Northern Cape camel thorn splendour: Mokala National Park
Fikile Hlatshwayo is the author of Blacks DO Caravan (Jacana, 2016). The book tells the story of a South African family’s travels to 60 caravan parks across nine provinces, raking up 25 000km in the process. Blacks DO Caravan aims to inspire South Africans to take time out of their hectic schedules, spend time with their families and discover the beauty right outside their doorstep. This is an account of the family's journey in the province of extremes.
Nothing beats the warmth of the Northern Cape. As we drove into Mokala National Park in the Northern Cape, we were captivated by the red sand and abundance of camel thorn trees. It is no wonder the park is named Mokala, meaning “camel thorn” in Setswana.
This tree is believed to have healing powers and through the years have been used a lot by local communities to treat colds, tuberculosis and other medical conditions. Lesedi and Leo, my two beautiful kids, said: “Wow, we are going to have great fun in this place."
The park is South Africa’s newest gem, proclaimed in June 2007 as a national park. It has three lodges, ranging from self-catering to luxury units and a campsite with private ablution facilities overlooking a waterhole where wildlife roams.
On our arrival at reception, the friendly staff explained the family activities we could enjoy in the park, including sunrise, morning, afternoon and sunset game drives, a rock art drive and bush braais. We quickly made our way to the rest camp, which has 12 self-catering, air-conditioned units overlooking the Riet River.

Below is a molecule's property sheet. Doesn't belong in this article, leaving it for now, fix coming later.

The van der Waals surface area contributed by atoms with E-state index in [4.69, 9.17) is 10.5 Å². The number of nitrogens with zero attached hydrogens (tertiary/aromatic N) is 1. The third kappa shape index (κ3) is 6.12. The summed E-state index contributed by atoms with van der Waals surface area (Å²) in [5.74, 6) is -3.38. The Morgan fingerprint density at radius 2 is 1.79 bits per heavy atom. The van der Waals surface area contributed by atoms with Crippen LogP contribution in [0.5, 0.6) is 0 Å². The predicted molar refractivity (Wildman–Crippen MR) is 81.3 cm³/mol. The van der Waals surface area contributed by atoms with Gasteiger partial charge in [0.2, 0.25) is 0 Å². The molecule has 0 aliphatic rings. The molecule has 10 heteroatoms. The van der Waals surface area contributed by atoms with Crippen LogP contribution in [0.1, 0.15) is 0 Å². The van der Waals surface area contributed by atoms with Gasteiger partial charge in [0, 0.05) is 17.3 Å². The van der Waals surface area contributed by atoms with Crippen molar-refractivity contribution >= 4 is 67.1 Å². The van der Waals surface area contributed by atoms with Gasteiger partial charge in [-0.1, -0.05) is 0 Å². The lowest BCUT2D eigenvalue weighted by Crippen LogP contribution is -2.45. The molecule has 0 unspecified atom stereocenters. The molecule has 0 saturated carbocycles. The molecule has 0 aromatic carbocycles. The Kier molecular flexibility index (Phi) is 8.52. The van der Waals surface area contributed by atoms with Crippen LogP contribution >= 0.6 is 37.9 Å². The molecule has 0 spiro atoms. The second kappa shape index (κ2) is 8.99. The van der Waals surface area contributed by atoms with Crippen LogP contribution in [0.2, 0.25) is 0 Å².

Nothing beats the panoramic views of the river set off against the magnificent arid landscape! It calls for swimming, especially when the weather is hot. We did not waste time and descended towards the gate that opens to the river.
In no time, we were jumping, splashing and running around the river, enjoying the cool breeze and fascinating scenery of rocky hills.
We also attempted rock climbing but I, with my floppy arms, was not successful, while my kids managed to climb up – very impressive indeed! After hours of playing at the river, we retired to the restaurant for a late lunch. The food was awesome and the magnificent views just added to the delicious flavours.
The park’s rich, arid vegetation in the transition zone between the Nama Karoo and savanna biome attracts a myriad bird species. We thoroughly enjoyed birdwatching and game viewing while self-driving in the park.
Mokala is home to rare and endangered species such as sable and tsessebe antelope roaming the thornveld savanna. I admire the valuable work done by SANParks in protecting our most vulnerable wild animals. Without these parks’ vital intervention, South Africa would be losing many of its unique wildlife treasures. I highly recommend a visit to this intimate park to experience nature at its best!